Morton said he lost two family members to COVID early last year.

“We are still reeling from this loss and trying to decide when and if, we will have a memorial service, but knowing some family members are antivaxxers and anti-maskers, this keeps us from scheduling a service.”

“Well, this world isn’t safe anymore… it’s scary!” said Jamie Charley. “I have my children all virtual learning. As hard or complicated it may be at times we managed for this long since Covid began.”

Charley said surprisingly her children are maintaining good grades and keeping on top of everything.

“I’m a teacher, and at first it was really scary, but now, we’re learning to live with it and we abide by CDC regulations,” said Karen Watchman-Tom.

Watchman-Tom said her students have been “amazing,” taking precautions and getting through it.

“I think as long as we take the necessary precautions, we can definitely learn to live with this virus,” she said.

“I say, keep washing your hands and sanitizing and eating nutritional food,” said mother Asdaa Dibelzhini. “Fruits and vegetables! Protein! Boost your immune system! Daily vitamins or supplements will certainly help too.”

‘Scary times’

However, some parents and grandparents said even with protective measures in place, their children brought COVID-19 home.

“Scary times, we are still behind locked gates,” said Vee Bahe. “Still, we got sick from a grandchild, who brought it home. He wasn’t even sick he had a slight headache. Still sheltering.”

Per Cee said even after taking every precaution to avoid getting COVID, her stepdaughter caught it.

“I work in a school and we don’t know who has Covid from day to day,” she said. “We wear our masks everywhere. We wash hands, we sanitize. Life with Covid is here to stay.”

Margaret Yazzie said her grandchild didn’t show any sign of illness but now she’s at home in isolation because kids within a 6-feet radius have tested positive.

“Even though we stay home that virus still managed to sneak into our home via school kids,” said Yazzie.

On the other hand, Yazzie believes lockdowns are not the answer, because they make you feel claustrophobic.

“It impacts us so much when were confined away from our loved ones, our communities – the economy has hit hard due to high prices, lack of supplies in stores,” said McGrath Perrantin.

She said her family had to move to Phoenix because it was just “too impossible to survive on the Rez.”

“The worst part of this pandemic that has affected my family is losing two sons and family members turn to alcohol and drugs because the stress is just too high to combat,” said Perrantin.

The restrictions and confinement of the pandemic has also caused domestic violence in many homes due to financial problems and trying make ends meet, she said.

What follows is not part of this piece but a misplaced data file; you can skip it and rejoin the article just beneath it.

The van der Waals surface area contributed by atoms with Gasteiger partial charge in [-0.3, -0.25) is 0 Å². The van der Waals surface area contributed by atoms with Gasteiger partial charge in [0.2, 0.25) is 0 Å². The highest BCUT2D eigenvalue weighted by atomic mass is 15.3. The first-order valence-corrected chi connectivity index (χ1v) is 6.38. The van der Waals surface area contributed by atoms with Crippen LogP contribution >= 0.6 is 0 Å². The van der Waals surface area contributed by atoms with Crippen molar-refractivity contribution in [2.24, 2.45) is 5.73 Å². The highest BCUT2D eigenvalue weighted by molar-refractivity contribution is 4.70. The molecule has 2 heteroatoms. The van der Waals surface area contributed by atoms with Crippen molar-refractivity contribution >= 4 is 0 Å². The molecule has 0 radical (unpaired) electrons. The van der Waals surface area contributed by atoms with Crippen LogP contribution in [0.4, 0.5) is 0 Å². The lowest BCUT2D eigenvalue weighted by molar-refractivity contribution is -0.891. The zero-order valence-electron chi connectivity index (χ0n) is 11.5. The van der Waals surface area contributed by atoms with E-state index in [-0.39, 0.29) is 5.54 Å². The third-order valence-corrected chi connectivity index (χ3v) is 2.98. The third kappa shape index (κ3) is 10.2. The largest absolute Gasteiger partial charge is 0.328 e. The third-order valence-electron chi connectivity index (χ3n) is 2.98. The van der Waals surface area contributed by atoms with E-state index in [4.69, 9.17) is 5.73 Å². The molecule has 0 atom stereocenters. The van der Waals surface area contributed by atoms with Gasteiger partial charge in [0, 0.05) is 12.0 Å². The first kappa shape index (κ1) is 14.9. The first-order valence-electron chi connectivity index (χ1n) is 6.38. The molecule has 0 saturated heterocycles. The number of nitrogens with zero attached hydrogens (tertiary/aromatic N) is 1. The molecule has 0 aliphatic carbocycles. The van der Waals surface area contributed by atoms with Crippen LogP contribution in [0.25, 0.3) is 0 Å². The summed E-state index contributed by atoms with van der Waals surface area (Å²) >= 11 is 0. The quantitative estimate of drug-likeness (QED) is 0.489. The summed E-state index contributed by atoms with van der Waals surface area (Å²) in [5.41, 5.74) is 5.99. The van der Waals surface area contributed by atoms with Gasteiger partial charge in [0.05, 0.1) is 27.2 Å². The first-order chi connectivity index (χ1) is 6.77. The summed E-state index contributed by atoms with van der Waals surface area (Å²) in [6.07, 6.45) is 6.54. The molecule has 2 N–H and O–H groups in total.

“It’s almost like a punishment,” said Evi Walker. “Maybe we are to be retaught to respect and love one another. To me, it seems to relate to punishment for domestic violence. Wash our hands that hit with, cover our mouth from bad words, keep our distance to keep from fighting!”

Ophelia Spencer said the new Omicron variant is causing stress, starting with finding the correct mask and having to distance from her elderly mother on the reservation whom she calls every day with COVID-19 updates.

“I worry that other relatives in the area are not adhering to CDC orders and also not knowing this Omicron variant is more transmissible,” said Spencer.

She is concerned that not enough information is getting to Navajo elders on the reservation don’t understand English.

“Everyone’s going through hardship financially, mentally, and educationally,” said an anonymous contributor. “Mental illness awareness is hard for many of us to talk about. We don’t know if this virus will go away permanently or if it’ll keep mutating over and over.”

 As a public service, the Navajo Times is making all coverage of the coronavirus pandemic fully available on its website. Please support the Times by subscribing.

 How to protect yourself and others.

Why masks work. Which masks are best.

Resources for coronavirus assistance

  Vaccine information.


About The Author

Rima Krisst

Reporter and photojournalist Rima Krisst has been with the Navajo Times since July of 2018, and covers our Arts and Culture and Government Affairs beats. Prior to joining the editorial team at the Times, Krisst worked in various capacities in the areas of communications, public relations, marketing and Indian Affairs policy on behalf of the Tribes, Nations and Pueblos of New Mexico. Among her posts, she served as Director of PR and Communications for the New Mexico Indian Affairs Department under Governor Bill Richardson, Healthcare Outreach and Education Manager for the Eight Northern Pueblos, Tribal Tourism Liaison for the City of Santa Fe, and Marketing Projects Coordinator for Santa Fe Indian Market. As a writer and photographer, she has also worked independently as a contractor on many special projects, and her work has been published in magazines. Krisst earned her B.S. in Business Administration/Finance from the University of Connecticut.